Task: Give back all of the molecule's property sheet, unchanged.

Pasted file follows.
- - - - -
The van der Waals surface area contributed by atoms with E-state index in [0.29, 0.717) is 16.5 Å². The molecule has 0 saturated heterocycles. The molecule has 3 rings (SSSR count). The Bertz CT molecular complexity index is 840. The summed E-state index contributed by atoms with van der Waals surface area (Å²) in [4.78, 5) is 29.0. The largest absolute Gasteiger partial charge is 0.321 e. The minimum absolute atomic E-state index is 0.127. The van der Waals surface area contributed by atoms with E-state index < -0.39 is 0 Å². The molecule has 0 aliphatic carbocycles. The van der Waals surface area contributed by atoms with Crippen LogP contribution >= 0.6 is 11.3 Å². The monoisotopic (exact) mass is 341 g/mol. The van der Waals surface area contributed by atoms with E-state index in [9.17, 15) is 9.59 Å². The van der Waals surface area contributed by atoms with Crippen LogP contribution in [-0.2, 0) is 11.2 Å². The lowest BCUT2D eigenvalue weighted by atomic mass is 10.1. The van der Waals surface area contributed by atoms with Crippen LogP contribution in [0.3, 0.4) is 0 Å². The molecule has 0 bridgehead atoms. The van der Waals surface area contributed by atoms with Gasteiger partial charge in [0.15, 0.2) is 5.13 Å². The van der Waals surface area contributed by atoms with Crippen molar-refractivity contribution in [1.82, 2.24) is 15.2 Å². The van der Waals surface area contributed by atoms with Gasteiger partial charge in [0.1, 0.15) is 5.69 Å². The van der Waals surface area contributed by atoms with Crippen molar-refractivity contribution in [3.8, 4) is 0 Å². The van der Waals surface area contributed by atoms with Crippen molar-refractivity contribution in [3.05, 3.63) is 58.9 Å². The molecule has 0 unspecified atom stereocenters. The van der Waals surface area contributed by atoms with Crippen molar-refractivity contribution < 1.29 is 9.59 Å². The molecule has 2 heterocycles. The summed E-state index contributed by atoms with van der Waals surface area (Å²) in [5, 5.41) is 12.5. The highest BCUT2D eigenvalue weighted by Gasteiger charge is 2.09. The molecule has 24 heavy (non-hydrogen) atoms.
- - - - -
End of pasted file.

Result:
The van der Waals surface area contributed by atoms with E-state index in [0.29, 0.717) is 16.5 Å². The molecule has 0 saturated heterocycles. The molecule has 3 rings (SSSR count). The Bertz CT molecular complexity index is 840. The summed E-state index contributed by atoms with van der Waals surface area (Å²) in [4.78, 5) is 29.0. The largest absolute Gasteiger partial charge is 0.321 e. The minimum absolute atomic E-state index is 0.127. The van der Waals surface area contributed by atoms with E-state index < -0.39 is 0 Å². The molecule has 0 aliphatic carbocycles. The van der Waals surface area contributed by atoms with Crippen LogP contribution >= 0.6 is 11.3 Å². The monoisotopic (exact) mass is 341 g/mol. The van der Waals surface area contributed by atoms with E-state index in [9.17, 15) is 9.59 Å². The van der Waals surface area contributed by atoms with Crippen LogP contribution in [-0.2, 0) is 11.2 Å². The lowest BCUT2D eigenvalue weighted by atomic mass is 10.1. The van der Waals surface area contributed by atoms with Crippen LogP contribution in [0.3, 0.4) is 0 Å². The molecule has 0 bridgehead atoms. The van der Waals surface area contributed by atoms with Gasteiger partial charge in [0.15, 0.2) is 5.13 Å². The van der Waals surface area contributed by atoms with Crippen molar-refractivity contribution in [1.82, 2.24) is 15.2 Å². The van der Waals surface area contributed by atoms with Gasteiger partial charge in [0.1, 0.15) is 5.69 Å². The van der Waals surface area contributed by atoms with Crippen molar-refractivity contribution in [3.8, 4) is 0 Å². The van der Waals surface area contributed by atoms with Crippen molar-refractivity contribution in [3.05, 3.63) is 58.9 Å². The molecule has 0 unspecified atom stereocenters. The van der Waals surface area contributed by atoms with Crippen molar-refractivity contribution < 1.29 is 9.59 Å². The molecule has 2 heterocycles. The summed E-state index contributed by atoms with van der Waals surface area (Å²) in [5, 5.41) is 12.5. The highest BCUT2D eigenvalue weighted by Gasteiger charge is 2.09. The molecule has 24 heavy (non-hydrogen) atoms.